Only one in six students taking the government’s new diplomas have chosen the toughest version of the qualification, which is supposed to be the equivalent of an A-level.
According to the Financial Times, the most common diploma is “creative and media”, which some employers have described as the ultimate “soft subject”, the paper said on 7 January.
However, Education Secretary Ed Balls, speaking to the Independent insisted diplomas were “this generation’s best chance” to break the divide between academic and vocational qualifications.
His voice may be slight and his height barely greater than the lectern, but Aman Rehman, the world’s youngest lecturer, is only eight years old.
The boy has been appointed to teach adult students about computer-generated animated film at the College of Interactive Arts in Dehra Dun, India, the Daily Telegraph reported on 7 January.
A dodo, a sabre-toothed tiger and a wooly mammoth are among a wish-list of extinct creatures that scientists would most like to bring back from the dead.
Compiled by New Scientist, the list also includes a lumbering armadillo the size of a car, and Neanderthal man, the Daily Mail said on 8 January.
As a union leader, Wes Streeting may hope to stand out for his revolutionary zeal.
However, the president of the National Union of Students is up against some thoroughbred competition in a new Times list, published on 8 January, of 25 “faces to watch” in 2009.
Alongside Mr Streeting (who was cast as “the next Jack Straw”) in the roll-call of movers-and-shakers is Raul Castro, brother of Fidel and president of communist Cuba.
Today’s academics may suffer under the weight of emails they receive, but the experiences of Charles Darwin more than a century ago suggest this is nothing new.
A letter written by the father of evolution, which is up for auction, reveals his frustration at being plagued by stupid questions in missives from “half the fools of Europe”.
In the note, he says he is “tired to death” of replying to queries and requests for his expertise and advice, the Daily Mirror reported on 10 January.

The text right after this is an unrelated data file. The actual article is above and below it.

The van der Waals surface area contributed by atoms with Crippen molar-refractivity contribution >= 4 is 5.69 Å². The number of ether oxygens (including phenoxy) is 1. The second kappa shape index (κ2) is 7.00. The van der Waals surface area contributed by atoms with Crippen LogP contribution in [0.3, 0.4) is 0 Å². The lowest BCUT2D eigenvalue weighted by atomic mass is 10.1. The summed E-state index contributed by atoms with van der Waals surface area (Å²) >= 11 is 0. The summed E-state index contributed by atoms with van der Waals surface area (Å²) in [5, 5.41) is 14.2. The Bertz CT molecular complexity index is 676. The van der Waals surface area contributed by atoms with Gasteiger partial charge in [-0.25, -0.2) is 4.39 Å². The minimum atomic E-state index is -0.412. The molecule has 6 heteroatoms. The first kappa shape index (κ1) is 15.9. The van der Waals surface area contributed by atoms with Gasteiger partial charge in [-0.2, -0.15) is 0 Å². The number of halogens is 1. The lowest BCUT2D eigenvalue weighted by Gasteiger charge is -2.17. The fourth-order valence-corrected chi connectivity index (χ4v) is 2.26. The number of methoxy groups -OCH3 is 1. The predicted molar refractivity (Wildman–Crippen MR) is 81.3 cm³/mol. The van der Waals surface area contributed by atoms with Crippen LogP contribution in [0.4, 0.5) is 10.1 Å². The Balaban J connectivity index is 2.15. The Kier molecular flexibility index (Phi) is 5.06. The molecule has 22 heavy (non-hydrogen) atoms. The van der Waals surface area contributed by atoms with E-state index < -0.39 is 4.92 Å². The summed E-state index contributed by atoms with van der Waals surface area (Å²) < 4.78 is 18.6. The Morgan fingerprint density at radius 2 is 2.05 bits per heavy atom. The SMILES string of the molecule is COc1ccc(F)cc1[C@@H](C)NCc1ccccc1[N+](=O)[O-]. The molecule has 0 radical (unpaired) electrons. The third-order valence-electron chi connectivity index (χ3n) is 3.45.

If Britain had anything mirroring the US constitution, the right to a tea break would probably be enshrined within it.
So the news that over 1,000 staff at the University of Nottingham have been banned from stopping to have a cuppa on the job has been met with predictable fury.
The ban on “paid tea breaks”, which affects catering and hospitality staff, was slammed by Unison, which said they were a “necessary” part of the working day, the Nottingham Evening Post reported on 10 January.
A fourth academic who worked in a nuclear laboratory at the centre of a public-health scare has developed cancer.
Tom Whiston, 70, a former professor based at the University of Manchester’s Rutherford lab, is the latest of several academics who used the building to develop pancreatic cancer.
An internal investigation is underway to determine whether there is any link between the building and the men’s illnesses later in life.
Campaigners are calling for a public inquiry after rooms near the old labs were found to be contaminated with nuclear materials and mercury, the Guardian reported on 13 January.
Britain’s effort to lead the world in stem cell research with the creation of human-animal hybrid embryos has ground to a halt, scientists say.
According to one researcher, the controversial work, which was legalised less than a year ago, had been hobbled by scientists on funding committees with moral objections to it.
The Independent reported on 13 January that funding had dried up, and existing projects are being run down to the point of closure.
Two out of three researchers with licences to create hybrid embryos had been denied research funds to continue their work, the paper said.